Crystal Marcos
A good teaching tool about maps. How to use them and create them. A story of the little girl learning all about maps.Penny is the little girl's dog. My daughter did have fun finding objects on the maps. However, I was a little less enthusiastic about the book. I didn't fall in love with the illustrations, but I did think they were quite colorful.
Mapping Penny's World by Loreen Leedy shows how Lisa and her dog, Penny, learn the basics of mapmaking, in a sequel to Measuring Penny. Lisa's class is learning how to make maps and her teacher says they can make maps of anyplace. Lisa starts with her bedroom, including all the things that people will need to read the map, and Penny helps. So Lisa decides to map Penny's world. Lisa and Penny decide to visit some of the exotic places that they've drawn, after remembering to take a map along.

This book is absolutely adorable. I especially love the beautiful illustrations and the humor behind each line of each page of this story such "Penny if you hide my doll, you'll be in big trouble." Essentially, Penny is assigned by her teacher to create a map. He explains the key things to include on a map such as the title, symbols, key, scale, compass rose, and labels. Penny decides to make a map of her bedroom at home. The book explains that maps are good for giving directions and Penny provi ...more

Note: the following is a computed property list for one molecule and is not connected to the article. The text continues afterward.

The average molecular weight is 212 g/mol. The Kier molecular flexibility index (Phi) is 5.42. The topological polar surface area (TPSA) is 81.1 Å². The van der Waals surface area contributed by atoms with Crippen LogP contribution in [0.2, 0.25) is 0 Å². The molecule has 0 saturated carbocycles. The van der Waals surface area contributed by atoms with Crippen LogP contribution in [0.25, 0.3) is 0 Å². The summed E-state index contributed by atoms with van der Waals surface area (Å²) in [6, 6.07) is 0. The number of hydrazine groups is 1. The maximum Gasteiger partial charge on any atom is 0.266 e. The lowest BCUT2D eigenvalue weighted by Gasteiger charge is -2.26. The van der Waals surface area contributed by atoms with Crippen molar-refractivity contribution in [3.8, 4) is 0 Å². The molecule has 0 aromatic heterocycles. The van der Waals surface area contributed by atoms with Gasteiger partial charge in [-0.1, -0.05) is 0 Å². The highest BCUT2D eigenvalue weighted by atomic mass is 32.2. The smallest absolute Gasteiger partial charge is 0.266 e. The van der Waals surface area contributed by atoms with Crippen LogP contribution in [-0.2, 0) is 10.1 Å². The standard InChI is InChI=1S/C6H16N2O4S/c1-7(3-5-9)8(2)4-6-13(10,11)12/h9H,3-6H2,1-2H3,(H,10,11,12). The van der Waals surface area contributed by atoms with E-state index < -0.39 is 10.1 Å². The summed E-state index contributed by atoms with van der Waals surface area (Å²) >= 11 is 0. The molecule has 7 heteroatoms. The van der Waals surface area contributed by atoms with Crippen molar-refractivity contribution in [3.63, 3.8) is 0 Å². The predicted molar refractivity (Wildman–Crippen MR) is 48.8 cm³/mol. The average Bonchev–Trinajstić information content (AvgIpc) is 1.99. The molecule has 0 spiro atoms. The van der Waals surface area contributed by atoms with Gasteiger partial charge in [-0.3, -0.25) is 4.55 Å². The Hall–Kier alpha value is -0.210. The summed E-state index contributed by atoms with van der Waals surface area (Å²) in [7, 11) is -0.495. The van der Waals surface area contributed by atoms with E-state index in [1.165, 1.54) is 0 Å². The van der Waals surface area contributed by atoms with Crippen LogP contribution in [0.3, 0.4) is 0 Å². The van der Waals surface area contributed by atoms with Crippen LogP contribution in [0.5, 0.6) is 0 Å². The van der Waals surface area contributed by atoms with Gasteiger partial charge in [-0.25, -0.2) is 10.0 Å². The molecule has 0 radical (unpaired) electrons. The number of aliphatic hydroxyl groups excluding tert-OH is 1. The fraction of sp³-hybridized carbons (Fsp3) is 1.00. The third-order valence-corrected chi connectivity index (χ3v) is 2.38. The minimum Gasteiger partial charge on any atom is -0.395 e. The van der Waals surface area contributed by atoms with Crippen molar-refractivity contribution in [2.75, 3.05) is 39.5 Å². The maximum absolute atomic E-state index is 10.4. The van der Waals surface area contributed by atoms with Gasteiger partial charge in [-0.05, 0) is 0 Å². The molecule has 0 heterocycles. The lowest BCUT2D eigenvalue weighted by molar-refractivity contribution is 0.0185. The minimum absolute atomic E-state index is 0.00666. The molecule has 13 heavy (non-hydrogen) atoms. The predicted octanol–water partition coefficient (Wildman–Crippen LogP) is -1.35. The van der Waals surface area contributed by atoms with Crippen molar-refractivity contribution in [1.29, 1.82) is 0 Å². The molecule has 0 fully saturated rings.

Kate Werner
Lisa is learning all about maps in school. When she is given the assignment to go home and map a space of her own, she begins with her bedroom. Eventually, she gets the idea to map the world of Penny, her dog. Through this adventure, Lisa and Penny learn all about drawing maps, and including all the map reading necessities.

This book can be used to talk about geography, map making, scale, etc.
Dec 09, 2014 Kelsey added it
Shelves: book-log
This book would be benificial to teaching children about the concept of maps. This book can be used as mentor text to show children hoe to create a map and the different types of maps. After reading this book to my students I would have them use the book and create a map of their own.